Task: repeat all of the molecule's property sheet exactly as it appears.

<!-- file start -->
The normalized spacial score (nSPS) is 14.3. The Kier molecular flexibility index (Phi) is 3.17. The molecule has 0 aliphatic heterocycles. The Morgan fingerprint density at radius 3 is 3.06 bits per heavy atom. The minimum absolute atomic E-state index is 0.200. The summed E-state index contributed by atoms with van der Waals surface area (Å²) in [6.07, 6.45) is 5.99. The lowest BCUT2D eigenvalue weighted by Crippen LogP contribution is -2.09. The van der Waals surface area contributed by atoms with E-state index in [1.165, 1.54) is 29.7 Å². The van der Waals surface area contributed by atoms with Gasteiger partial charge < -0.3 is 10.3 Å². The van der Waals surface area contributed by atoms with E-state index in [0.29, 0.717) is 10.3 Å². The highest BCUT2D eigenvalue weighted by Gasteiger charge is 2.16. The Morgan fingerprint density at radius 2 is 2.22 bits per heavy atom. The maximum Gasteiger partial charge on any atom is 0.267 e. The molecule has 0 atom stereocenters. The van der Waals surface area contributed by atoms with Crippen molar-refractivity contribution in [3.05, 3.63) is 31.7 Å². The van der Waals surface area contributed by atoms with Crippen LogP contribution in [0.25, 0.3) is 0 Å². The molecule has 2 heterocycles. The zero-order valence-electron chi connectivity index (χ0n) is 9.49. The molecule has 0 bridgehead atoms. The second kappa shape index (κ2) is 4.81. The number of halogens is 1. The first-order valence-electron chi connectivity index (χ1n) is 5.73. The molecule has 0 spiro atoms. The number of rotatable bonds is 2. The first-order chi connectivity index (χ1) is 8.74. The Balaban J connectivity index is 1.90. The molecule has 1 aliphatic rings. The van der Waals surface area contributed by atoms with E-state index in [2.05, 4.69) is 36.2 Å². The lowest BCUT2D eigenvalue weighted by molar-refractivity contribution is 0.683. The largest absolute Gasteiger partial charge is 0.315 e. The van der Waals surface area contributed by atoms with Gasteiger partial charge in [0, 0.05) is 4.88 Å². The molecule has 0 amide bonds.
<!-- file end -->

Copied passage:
The normalized spacial score (nSPS) is 14.3. The Kier molecular flexibility index (Phi) is 3.17. The molecule has 0 aliphatic heterocycles. The Morgan fingerprint density at radius 3 is 3.06 bits per heavy atom. The minimum absolute atomic E-state index is 0.200. The summed E-state index contributed by atoms with van der Waals surface area (Å²) in [6.07, 6.45) is 5.99. The lowest BCUT2D eigenvalue weighted by Crippen LogP contribution is -2.09. The van der Waals surface area contributed by atoms with E-state index in [1.165, 1.54) is 29.7 Å². The van der Waals surface area contributed by atoms with Gasteiger partial charge < -0.3 is 10.3 Å². The van der Waals surface area contributed by atoms with E-state index in [0.29, 0.717) is 10.3 Å². The highest BCUT2D eigenvalue weighted by Gasteiger charge is 2.16. The Morgan fingerprint density at radius 2 is 2.22 bits per heavy atom. The maximum Gasteiger partial charge on any atom is 0.267 e. The molecule has 0 atom stereocenters. The van der Waals surface area contributed by atoms with Crippen molar-refractivity contribution in [3.05, 3.63) is 31.7 Å². The van der Waals surface area contributed by atoms with Crippen LogP contribution in [0.25, 0.3) is 0 Å². The molecule has 2 heterocycles. The zero-order valence-electron chi connectivity index (χ0n) is 9.49. The molecule has 0 bridgehead atoms. The second kappa shape index (κ2) is 4.81. The number of halogens is 1. The first-order valence-electron chi connectivity index (χ1n) is 5.73. The molecule has 0 spiro atoms. The number of rotatable bonds is 2. The first-order chi connectivity index (χ1) is 8.74. The Balaban J connectivity index is 1.90. The molecule has 1 aliphatic rings. The van der Waals surface area contributed by atoms with E-state index in [2.05, 4.69) is 36.2 Å². The lowest BCUT2D eigenvalue weighted by molar-refractivity contribution is 0.683. The largest absolute Gasteiger partial charge is 0.315 e. The van der Waals surface area contributed by atoms with Gasteiger partial charge in [0, 0.05) is 4.88 Å². The molecule has 0 amide bonds.